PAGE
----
U.N. mobilizes against distracted driving

jennifer smith at united nations texting eventSecretary General Ban Ki-moon has thrown the U.N.’s weight behind a global push to stamp out distracted driving.

Ban also has ordered the U.N.’s 40,000 staffers to stop texting while behind the wheel of the organization’s vehicles.

Ban said at a New York gathering for the global distracted driving campaign: “We are seeing a major emerging challenge of driver distraction, mainly by using mobile phones. Together we have a message to all drivers of the world — don’t let using a mobile for a few seconds make you and others immobile for life.”

(Photo, from left: Jennifer Smith, Ban Ki-moon, Susan Rice)

U.S. Transportation Secretary Ray LaHood, an avowed hardliner on texting and cell phoning by drivers, said at Wednesday’s event:

“Distracted driving isn’t just a deadly epidemic in the U.S. — it’s a threat around the world. We believe our nations can do more to stop distracted driving if we work together. 

“The Obama administration stands ready to work with other countries so that we can put an end to dangerous driving behaviors and make the world’s roads safer for everyone,” LaHood said.

Last fall, President Obama banned texting by federal employees while they’re driving government vehicles. (Text continued below.)

Russian Ambassador Vitaly Churkin noted that distracted driving was a focus of November’s Global Ministerial Conference on Road Safety in Moscow.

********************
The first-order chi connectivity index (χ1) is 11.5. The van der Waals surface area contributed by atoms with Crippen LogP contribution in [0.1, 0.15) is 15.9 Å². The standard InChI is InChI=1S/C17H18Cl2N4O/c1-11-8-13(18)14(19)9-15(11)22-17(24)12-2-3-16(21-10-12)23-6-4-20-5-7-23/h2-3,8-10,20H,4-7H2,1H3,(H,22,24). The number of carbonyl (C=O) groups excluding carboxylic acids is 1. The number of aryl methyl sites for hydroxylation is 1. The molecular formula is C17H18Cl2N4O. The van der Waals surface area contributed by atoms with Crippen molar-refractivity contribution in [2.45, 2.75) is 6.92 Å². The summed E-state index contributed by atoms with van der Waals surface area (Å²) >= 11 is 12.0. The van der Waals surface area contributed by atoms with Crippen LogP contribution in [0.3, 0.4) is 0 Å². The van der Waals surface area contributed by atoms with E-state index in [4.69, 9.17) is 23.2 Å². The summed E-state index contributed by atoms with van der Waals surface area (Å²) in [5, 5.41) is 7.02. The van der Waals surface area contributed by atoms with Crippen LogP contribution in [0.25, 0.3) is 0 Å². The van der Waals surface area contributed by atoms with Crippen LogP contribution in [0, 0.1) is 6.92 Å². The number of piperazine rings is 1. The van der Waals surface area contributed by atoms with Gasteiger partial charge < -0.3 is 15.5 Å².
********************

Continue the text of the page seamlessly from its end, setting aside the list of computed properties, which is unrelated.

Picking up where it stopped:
“Russia is ready to engage with the United States and other interested countries in defining the ways to mainstream (the fight against distracted driving) into global road safety cooperation agenda,” Churkin said.

The “global anti-distracted driving effort” wasn’t detailed by the speakers, but it “has an active online component that will allow other countries, safety organizations, and anti-distraction campaigns to share news and research as well as multimedia and other information,” according to a DOT release.

Thirty-two countries — including Russia, Brazil, France, Japan, Jordan, Spain, Taiwan, and the United Kingdom — have passed laws that restrict drivers’ use of handheld devices. Portugal has outlawed all phone use by drivers. (“Some of the world’s nations are far ahead of us on this,” LaHood wrote on his DOT blog.)

Ban said in some companies, 90 percent of drivers used mobile phones.

No statistics were available on the global cost of distracted driving, but the DOT said vehicle crashes around the world claim 1.3 million lives each year — roughly one death every 30 seconds.

U.S. Ambassador Susan Rice said, “Texting while driving isn’t a harmless little habit. It’s a killer. It affects every nation on Earth. The suffering it causes is terribly direct and immediate—lives lost for no reason, futures shattered in an instant. But its toll is truly global. So this is a problem that needs global attention and action.”

Also on hand was an emotional Jennifer Smith, co-founder and president of the survivors activist group FocusDriven. She spoke of how her mother was killed by a young man who ran a red light while using his cell phone.

“It is a human problem affecting the entire world. … These victims are real people. These are human lives being taken for a phone call.”

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